With competition for in-box space growing, even that isn't always enough though.

You need to be unique, too. Unique in terms of what you say (your content) or how you present it (which is where newsletter personality and style come into the equation).

Many companies produce newsletters filled with announcements about their new premises, staff, products, services, programs, charity work, etc. All fine in the right place, but all assume the reader is as interested in the company as the owners and employees are.

The reader is actually interested in information that addresses a problem or need (for help, humor, marketing intelligence, industry insight etc.). If you can work your products and services into addressing those needs and problems, and avoid sounding like a promotion, fine. But you'll generally need to be more innovative than that.

3. Using the wrong success metrics

The metrics used to judge email promotions don't always apply to newsletters. Clickthrough rates are, for example, an unfair measure of emails which may not be designed to stimulate immediate clickthroughs. Using short-term metrics to judge long-term initiatives leads to wrong decisions.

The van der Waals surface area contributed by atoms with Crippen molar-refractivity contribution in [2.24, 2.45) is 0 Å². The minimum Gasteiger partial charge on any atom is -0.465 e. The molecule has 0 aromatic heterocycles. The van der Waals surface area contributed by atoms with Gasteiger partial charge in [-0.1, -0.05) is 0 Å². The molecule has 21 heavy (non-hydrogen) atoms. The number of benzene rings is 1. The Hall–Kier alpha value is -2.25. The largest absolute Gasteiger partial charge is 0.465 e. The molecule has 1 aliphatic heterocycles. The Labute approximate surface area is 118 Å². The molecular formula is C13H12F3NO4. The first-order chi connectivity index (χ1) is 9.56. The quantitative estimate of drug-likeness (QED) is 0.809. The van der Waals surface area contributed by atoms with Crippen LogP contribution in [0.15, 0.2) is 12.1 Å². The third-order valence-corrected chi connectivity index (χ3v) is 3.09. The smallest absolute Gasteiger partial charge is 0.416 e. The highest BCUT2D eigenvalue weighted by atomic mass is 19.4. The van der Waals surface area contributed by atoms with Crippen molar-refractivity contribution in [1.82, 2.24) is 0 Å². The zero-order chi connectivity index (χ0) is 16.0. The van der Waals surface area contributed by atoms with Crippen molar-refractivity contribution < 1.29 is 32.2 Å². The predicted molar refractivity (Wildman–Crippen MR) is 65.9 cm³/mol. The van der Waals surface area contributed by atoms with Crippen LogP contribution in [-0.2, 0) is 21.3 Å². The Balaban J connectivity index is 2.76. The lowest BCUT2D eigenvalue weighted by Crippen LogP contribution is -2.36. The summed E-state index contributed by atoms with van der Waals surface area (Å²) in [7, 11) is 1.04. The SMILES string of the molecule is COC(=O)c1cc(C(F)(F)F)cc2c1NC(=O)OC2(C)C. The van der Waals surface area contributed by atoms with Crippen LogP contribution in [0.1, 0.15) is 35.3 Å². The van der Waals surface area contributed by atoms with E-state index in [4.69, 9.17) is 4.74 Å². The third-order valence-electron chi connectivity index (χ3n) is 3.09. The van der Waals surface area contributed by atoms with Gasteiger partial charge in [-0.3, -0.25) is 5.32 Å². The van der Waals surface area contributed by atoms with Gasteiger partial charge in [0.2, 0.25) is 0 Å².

Calculating newsletter ROI is a tough nut to crack, since newsletter costs are immediate and relatively easy to measure, while the benefits are long-term and difficult to measure.

Peter Meyer suggests one approach. Another approach is to measure the revenue produced by subscribers before and after they subscribed, and compare this with a control group of non-subscribers.

4. Ignoring the value of the headers

You hear a lot about subject lines in email marketing. But not a lot about the other email headers, particularly the "to" and "from" headers. Consider a newsletter which arrives thus:

From: server11@somenewsletterservice.com
To: list member
Subject: Brownlow Chairs

Now compare it with this one:

From: mark.brownlow@brownlowchairs.com
To: A.Customer
Subject: [Brownlow Chairs] A desktop health and safety tip...

Use a combination of the three headers to:

  • maintain the impression that it's a one-to-one communication
  • to identify a recognizable sender (the relevant brand, person, website or company)
  • identify the publication